UPDATE: Cirrus Designs, UCLA, and Airbus refute these claims.
Semi-retired newsman Dan Rather claims the new Boeing 787 Dreamliner is made of a brittle material that is more likely than traditional materials to shatter on impact and emit poisonous chemicals when on fire. To us, the most important words in that sentence are on impact and when on fire, because if those conditions are met then we figure we’ll already be in more than enough danger.
A former Boeing engineer, who claims he was fired for his concerns over the issue, explains the problem in a more serious way. With airplanes made of aluminum, the fuselage crumples but remains intact, which keeps life-threatening fires away from passengers. But not so with the Dreamliner:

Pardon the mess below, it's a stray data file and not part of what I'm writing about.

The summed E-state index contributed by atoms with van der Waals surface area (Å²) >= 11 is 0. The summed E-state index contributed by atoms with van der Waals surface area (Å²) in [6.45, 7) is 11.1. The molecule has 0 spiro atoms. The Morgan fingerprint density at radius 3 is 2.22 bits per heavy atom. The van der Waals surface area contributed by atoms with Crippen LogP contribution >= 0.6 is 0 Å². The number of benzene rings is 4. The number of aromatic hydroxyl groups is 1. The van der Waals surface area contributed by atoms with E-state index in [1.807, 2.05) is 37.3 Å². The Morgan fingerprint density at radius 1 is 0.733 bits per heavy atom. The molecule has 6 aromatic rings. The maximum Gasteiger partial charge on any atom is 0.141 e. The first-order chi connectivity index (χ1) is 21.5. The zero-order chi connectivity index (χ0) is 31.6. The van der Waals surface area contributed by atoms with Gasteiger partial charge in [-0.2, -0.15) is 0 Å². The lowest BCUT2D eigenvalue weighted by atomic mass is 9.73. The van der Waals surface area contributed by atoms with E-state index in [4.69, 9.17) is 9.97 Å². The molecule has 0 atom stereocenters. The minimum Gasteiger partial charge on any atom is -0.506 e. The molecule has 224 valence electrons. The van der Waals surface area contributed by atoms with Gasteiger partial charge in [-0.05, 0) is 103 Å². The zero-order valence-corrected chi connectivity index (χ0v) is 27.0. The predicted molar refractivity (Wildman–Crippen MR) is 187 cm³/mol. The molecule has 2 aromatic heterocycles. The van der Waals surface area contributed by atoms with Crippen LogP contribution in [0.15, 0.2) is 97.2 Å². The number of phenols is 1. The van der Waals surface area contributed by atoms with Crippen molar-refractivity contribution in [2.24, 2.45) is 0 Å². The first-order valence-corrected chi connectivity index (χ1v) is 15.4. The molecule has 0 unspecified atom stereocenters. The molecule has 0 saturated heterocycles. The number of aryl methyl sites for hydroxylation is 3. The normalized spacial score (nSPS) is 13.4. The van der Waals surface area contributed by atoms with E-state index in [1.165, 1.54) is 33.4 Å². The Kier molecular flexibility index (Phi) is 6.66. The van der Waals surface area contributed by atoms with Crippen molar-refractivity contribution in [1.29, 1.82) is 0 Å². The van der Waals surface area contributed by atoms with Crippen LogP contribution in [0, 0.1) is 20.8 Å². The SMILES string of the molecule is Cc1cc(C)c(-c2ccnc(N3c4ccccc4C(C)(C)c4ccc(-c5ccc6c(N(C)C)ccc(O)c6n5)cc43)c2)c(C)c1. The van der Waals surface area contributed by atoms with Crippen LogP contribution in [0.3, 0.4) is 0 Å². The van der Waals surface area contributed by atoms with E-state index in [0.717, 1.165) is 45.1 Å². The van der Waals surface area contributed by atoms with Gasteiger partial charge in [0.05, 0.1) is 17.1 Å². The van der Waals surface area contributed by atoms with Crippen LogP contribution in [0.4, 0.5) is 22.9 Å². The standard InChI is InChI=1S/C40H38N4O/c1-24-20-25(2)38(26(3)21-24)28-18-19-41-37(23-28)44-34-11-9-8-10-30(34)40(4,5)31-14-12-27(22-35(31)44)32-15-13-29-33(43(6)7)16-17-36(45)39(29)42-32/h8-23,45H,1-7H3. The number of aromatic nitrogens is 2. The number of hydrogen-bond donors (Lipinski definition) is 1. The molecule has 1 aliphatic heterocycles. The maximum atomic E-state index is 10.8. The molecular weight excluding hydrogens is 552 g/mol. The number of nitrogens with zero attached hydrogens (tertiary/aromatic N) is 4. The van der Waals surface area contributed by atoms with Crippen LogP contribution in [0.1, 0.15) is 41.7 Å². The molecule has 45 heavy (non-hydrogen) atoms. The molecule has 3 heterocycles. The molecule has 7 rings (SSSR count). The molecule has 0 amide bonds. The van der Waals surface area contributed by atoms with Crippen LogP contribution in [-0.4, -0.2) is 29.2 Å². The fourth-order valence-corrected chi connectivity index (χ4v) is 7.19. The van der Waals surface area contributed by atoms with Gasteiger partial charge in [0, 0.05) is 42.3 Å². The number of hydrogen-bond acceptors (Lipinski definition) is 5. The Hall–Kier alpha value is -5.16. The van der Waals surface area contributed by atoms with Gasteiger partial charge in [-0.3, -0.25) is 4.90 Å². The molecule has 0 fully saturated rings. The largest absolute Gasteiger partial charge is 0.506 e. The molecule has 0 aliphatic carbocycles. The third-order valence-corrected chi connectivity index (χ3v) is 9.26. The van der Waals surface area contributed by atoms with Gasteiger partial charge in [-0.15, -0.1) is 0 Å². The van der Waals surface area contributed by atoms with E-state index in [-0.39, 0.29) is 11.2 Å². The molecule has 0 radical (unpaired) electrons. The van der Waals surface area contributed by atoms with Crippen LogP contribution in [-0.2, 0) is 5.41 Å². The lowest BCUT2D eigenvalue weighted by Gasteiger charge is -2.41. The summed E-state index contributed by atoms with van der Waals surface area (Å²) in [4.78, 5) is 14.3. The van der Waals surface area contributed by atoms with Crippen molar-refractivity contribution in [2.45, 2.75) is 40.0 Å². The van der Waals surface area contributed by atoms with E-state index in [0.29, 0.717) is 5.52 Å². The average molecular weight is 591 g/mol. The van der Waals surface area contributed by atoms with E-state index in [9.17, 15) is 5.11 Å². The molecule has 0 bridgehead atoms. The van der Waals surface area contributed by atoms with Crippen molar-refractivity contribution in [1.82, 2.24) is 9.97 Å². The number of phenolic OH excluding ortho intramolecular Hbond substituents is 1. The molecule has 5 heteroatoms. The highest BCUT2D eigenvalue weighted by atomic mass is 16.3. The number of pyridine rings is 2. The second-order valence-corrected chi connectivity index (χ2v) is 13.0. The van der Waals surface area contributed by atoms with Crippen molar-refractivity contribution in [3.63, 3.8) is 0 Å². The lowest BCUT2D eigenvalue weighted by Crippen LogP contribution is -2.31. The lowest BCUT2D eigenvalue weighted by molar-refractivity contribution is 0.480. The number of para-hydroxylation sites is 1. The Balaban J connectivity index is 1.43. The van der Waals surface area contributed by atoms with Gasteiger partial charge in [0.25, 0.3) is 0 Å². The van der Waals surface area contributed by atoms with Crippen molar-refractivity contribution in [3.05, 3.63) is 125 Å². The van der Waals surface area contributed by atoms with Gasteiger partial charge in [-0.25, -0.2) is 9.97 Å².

“With a composite airframe, the fuselage would not crumple, it would shatter … that shattered hole would be there for the fire that’s going into the airplane. Instead of everyone getting out, it would be a far less positive result.”
He doesn’t even mention all the sharks that would be able to get in if you crashed into the ocean. But we will.
Boeing says that they’ve tested the plane and it’s as “crashworthy” as aluminum planes. This leads us to wonder, how do airlines crash-test planes? May we see the footage, please?